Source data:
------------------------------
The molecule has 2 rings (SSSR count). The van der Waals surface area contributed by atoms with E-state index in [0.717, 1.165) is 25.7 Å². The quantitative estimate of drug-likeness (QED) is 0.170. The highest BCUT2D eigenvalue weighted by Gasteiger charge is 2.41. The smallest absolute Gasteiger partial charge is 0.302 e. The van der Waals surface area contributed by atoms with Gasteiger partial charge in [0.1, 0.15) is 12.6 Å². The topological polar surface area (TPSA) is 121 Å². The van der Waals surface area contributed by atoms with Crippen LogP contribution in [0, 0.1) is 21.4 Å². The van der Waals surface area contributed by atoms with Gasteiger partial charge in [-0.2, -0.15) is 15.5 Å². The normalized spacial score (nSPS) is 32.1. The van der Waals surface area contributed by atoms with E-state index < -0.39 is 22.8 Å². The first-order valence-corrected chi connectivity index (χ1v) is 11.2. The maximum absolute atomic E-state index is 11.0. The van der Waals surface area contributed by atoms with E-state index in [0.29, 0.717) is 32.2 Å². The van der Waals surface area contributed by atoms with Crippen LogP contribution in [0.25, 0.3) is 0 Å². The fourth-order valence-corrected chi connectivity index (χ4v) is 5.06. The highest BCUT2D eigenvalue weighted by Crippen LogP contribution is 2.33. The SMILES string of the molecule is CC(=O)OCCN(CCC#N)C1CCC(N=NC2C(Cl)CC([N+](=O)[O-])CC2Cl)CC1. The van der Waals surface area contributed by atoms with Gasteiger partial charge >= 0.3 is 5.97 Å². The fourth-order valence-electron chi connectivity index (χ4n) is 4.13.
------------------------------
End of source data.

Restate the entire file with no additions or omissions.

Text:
The molecule has 2 rings (SSSR count). The van der Waals surface area contributed by atoms with E-state index in [0.717, 1.165) is 25.7 Å². The quantitative estimate of drug-likeness (QED) is 0.170. The highest BCUT2D eigenvalue weighted by Gasteiger charge is 2.41. The smallest absolute Gasteiger partial charge is 0.302 e. The van der Waals surface area contributed by atoms with Gasteiger partial charge in [0.1, 0.15) is 12.6 Å². The topological polar surface area (TPSA) is 121 Å². The van der Waals surface area contributed by atoms with Crippen LogP contribution in [0, 0.1) is 21.4 Å². The van der Waals surface area contributed by atoms with Gasteiger partial charge in [-0.2, -0.15) is 15.5 Å². The normalized spacial score (nSPS) is 32.1. The van der Waals surface area contributed by atoms with E-state index < -0.39 is 22.8 Å². The first-order valence-corrected chi connectivity index (χ1v) is 11.2. The maximum absolute atomic E-state index is 11.0. The van der Waals surface area contributed by atoms with E-state index in [0.29, 0.717) is 32.2 Å². The van der Waals surface area contributed by atoms with Crippen LogP contribution in [0.25, 0.3) is 0 Å². The fourth-order valence-corrected chi connectivity index (χ4v) is 5.06. The highest BCUT2D eigenvalue weighted by Crippen LogP contribution is 2.33. The SMILES string of the molecule is CC(=O)OCCN(CCC#N)C1CCC(N=NC2C(Cl)CC([N+](=O)[O-])CC2Cl)CC1. The van der Waals surface area contributed by atoms with Gasteiger partial charge >= 0.3 is 5.97 Å². The fourth-order valence-electron chi connectivity index (χ4n) is 4.13.